It’s MediaWiki Documentation Day 2017!
So I’ve been documenting a couple of things, and I’ve added a bit to the Xtools manual.
The latter is actually really useful, not so much from the end-user’s point of view because I dare say they’ll never read it, but I always like writing documentation before coding. It makes the goal so much more clear in my mind, and then the coding is much easier. With agreed-upon documentation, writing tests is easier; with tests written, writing the code is easier.
Time for a beer — and I’ll drink to DFD (document first development)! Oh, and semantic linebreaks are great.
I’ve been writing lots of integration tests lately, for a system that has zero unit tests. Does this make me a bad programmer? Probably. But it’s so easy! This is in Kohana, using ORM, and so the model basically is the database (which idea I rather like), and mocking it or splitting it out to be separate is just a pain. Far less code to write if one can test the whole interaction of the system at once.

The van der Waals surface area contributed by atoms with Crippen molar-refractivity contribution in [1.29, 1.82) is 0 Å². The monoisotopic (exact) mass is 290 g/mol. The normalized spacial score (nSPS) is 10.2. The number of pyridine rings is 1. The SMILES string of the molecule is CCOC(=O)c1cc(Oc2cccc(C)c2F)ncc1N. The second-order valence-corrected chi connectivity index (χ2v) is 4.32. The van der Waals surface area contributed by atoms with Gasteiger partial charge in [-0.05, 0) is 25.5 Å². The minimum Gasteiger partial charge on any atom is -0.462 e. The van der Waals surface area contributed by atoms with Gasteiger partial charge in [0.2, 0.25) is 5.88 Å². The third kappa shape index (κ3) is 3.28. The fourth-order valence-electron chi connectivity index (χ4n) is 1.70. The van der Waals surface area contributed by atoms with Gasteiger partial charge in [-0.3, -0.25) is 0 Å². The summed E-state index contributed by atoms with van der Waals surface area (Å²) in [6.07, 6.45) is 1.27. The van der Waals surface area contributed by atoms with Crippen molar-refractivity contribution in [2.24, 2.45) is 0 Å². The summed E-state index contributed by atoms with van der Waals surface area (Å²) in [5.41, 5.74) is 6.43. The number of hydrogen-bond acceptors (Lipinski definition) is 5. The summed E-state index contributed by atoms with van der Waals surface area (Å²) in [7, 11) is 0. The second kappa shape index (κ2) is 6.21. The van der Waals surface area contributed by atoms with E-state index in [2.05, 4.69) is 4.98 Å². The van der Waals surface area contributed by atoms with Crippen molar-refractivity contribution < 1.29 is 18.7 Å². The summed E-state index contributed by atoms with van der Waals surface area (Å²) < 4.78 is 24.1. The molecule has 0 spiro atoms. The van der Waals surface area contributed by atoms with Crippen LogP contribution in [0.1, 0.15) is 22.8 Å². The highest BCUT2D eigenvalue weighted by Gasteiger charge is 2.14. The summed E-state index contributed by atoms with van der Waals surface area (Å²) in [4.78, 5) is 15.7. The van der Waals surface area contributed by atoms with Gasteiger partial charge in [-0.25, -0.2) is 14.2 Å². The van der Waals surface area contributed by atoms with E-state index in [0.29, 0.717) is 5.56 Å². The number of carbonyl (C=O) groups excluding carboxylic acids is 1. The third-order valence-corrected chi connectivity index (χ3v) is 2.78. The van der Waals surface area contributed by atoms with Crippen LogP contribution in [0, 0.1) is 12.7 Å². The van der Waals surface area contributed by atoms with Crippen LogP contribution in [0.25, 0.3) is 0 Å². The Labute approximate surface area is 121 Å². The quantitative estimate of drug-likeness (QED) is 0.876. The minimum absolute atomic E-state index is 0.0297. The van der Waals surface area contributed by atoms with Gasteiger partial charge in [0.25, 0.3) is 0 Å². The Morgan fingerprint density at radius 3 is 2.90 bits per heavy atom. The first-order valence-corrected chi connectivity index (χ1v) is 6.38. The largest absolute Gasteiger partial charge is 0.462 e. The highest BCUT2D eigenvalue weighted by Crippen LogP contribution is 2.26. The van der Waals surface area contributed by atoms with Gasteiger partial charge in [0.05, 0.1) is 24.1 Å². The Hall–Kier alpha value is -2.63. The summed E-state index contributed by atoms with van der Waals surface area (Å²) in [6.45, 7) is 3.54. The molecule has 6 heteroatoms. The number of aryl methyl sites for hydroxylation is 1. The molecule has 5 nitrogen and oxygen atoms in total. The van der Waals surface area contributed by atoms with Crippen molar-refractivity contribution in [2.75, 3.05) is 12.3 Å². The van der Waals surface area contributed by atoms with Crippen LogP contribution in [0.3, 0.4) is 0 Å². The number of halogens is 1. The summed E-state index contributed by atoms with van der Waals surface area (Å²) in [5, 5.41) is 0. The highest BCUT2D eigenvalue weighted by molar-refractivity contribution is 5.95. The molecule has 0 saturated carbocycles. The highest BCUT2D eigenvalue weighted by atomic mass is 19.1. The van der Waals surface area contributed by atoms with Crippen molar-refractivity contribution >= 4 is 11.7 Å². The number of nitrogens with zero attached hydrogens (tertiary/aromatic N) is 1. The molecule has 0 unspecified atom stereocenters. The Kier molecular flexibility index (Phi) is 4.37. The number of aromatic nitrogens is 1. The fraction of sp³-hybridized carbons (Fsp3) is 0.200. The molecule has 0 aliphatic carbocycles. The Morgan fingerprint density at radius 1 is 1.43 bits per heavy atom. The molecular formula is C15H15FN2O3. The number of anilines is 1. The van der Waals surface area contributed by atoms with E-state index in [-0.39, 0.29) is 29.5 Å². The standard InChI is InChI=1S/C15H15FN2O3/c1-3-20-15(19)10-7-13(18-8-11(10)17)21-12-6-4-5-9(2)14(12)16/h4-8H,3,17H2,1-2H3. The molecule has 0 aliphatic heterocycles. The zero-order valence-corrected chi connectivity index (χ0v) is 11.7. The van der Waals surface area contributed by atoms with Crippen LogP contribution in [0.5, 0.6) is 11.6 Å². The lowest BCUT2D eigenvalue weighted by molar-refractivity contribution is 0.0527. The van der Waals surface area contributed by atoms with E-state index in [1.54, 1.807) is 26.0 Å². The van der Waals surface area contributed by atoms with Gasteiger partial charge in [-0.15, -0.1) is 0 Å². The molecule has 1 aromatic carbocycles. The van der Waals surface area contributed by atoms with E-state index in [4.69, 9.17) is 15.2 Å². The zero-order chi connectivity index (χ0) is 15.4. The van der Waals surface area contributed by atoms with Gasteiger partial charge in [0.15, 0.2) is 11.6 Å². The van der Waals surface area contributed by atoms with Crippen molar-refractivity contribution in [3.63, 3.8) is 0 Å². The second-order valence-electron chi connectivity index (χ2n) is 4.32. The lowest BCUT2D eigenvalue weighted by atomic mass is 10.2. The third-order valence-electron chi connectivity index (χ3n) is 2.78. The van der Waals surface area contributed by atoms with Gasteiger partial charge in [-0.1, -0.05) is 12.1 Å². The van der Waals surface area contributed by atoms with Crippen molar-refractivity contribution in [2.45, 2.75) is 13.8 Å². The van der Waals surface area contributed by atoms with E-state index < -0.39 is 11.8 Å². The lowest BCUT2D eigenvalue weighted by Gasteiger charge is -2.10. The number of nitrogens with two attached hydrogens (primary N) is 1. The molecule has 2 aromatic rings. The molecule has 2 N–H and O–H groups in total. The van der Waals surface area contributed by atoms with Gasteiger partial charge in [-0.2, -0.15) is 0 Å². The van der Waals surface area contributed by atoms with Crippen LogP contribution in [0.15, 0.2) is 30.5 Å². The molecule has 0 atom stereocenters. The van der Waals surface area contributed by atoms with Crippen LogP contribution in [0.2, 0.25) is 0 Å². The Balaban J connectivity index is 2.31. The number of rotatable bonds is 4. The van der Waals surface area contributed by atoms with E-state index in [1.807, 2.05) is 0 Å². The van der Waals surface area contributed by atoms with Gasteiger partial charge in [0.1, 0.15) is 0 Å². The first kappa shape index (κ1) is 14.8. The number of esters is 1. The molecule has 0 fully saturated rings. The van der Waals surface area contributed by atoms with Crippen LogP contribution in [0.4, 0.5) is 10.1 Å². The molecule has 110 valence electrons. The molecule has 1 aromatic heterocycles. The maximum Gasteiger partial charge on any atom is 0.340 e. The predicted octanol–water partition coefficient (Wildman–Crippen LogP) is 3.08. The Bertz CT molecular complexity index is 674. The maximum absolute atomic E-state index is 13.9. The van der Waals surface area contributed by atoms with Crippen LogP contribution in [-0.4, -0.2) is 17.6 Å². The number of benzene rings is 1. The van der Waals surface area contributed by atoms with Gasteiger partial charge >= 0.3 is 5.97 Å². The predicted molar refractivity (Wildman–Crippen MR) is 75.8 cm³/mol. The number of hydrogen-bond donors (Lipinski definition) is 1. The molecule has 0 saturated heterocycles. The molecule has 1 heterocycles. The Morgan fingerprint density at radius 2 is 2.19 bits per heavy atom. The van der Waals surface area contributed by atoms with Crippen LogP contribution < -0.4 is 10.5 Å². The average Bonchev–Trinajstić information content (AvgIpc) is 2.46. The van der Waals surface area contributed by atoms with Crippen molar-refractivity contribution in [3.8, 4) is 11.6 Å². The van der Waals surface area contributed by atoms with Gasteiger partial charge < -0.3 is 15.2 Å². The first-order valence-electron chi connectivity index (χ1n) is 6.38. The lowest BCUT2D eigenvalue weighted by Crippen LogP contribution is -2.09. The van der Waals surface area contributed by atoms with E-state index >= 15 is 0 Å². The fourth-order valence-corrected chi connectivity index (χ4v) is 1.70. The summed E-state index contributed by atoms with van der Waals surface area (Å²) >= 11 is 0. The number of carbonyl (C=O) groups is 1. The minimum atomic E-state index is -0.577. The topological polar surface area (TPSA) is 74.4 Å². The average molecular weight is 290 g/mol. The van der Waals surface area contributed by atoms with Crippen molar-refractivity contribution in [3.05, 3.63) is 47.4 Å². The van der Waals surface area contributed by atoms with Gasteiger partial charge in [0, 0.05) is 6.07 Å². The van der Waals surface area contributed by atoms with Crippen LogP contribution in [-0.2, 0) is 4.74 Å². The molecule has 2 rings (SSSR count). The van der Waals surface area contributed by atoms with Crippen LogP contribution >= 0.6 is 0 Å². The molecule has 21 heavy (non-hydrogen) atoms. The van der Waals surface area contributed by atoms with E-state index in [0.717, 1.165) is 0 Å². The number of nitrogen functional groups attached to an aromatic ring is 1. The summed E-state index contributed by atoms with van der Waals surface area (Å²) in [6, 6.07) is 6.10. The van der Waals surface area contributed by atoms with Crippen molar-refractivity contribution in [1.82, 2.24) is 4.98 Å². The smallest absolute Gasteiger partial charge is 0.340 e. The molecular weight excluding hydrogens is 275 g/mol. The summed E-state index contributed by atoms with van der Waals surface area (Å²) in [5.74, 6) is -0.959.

I am being slightly tongue-in-cheek here, because I do realise that the maintenance burden of a system built with tight coupling between the various layers is likely to increase contiunually (to a point where someone at somepoint says “oh sod it, let’s rebuild from scratch on Drupal”). But for the multitude of systems that are basically just CRUD, the approach of writing tests that mimic the code seen in controllers is pretty simple and neat.
In Kohana (with Minion), actions and tasks are sort of similar. Both should be ‘thin’ and do nothing more than create objects of the domain model, and direct bits of those objects to various systems of output. Keeping them both in my mind today is helping me divorce the domain model’s interface from the usual web-based interaction: if I imagine that I’ve got to do the same things in both a web-based action, and a terminal-based task, then they seem to end up thinner.
Testing comes into it as well: the test method (I mean the
do_a_thing_test() method, not the method-of-testing) is again similar to the actions and tasks. It mustn’t know much or do much. It only differs in that, in place of setting up some sort of output, it makes assertions about the domain objects.